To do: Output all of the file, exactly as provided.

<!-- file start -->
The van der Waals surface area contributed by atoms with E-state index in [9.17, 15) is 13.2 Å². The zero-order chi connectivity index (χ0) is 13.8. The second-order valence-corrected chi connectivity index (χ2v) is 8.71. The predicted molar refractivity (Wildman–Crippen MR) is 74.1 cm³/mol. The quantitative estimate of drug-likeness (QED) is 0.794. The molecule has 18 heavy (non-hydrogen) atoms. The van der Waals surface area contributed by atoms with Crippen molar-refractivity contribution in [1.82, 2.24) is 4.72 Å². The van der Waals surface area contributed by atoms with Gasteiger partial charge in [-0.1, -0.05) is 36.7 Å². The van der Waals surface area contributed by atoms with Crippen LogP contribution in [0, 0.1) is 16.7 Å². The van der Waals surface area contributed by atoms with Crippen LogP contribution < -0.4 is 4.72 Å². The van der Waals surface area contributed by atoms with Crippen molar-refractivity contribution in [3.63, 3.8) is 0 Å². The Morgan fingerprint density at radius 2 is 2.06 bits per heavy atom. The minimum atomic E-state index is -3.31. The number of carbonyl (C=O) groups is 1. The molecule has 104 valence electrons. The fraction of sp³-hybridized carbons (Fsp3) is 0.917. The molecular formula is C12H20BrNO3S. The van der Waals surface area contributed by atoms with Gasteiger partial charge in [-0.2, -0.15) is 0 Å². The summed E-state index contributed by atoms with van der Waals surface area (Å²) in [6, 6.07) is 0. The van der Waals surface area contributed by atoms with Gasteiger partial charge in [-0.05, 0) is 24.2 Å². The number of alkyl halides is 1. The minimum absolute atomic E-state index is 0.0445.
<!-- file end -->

The van der Waals surface area contributed by atoms with E-state index in [9.17, 15) is 13.2 Å². The zero-order chi connectivity index (χ0) is 13.8. The second-order valence-corrected chi connectivity index (χ2v) is 8.71. The predicted molar refractivity (Wildman–Crippen MR) is 74.1 cm³/mol. The quantitative estimate of drug-likeness (QED) is 0.794. The molecule has 18 heavy (non-hydrogen) atoms. The van der Waals surface area contributed by atoms with Crippen molar-refractivity contribution in [1.82, 2.24) is 4.72 Å². The van der Waals surface area contributed by atoms with Gasteiger partial charge in [-0.1, -0.05) is 36.7 Å². The van der Waals surface area contributed by atoms with Crippen LogP contribution in [0, 0.1) is 16.7 Å². The van der Waals surface area contributed by atoms with Crippen LogP contribution < -0.4 is 4.72 Å². The van der Waals surface area contributed by atoms with Crippen molar-refractivity contribution in [3.63, 3.8) is 0 Å². The Morgan fingerprint density at radius 2 is 2.06 bits per heavy atom. The minimum atomic E-state index is -3.31. The number of carbonyl (C=O) groups is 1. The molecule has 104 valence electrons. The fraction of sp³-hybridized carbons (Fsp3) is 0.917. The molecular formula is C12H20BrNO3S. The van der Waals surface area contributed by atoms with Gasteiger partial charge in [-0.2, -0.15) is 0 Å². The summed E-state index contributed by atoms with van der Waals surface area (Å²) in [6, 6.07) is 0. The van der Waals surface area contributed by atoms with Gasteiger partial charge in [-0.05, 0) is 24.2 Å². The number of alkyl halides is 1. The minimum absolute atomic E-state index is 0.0445.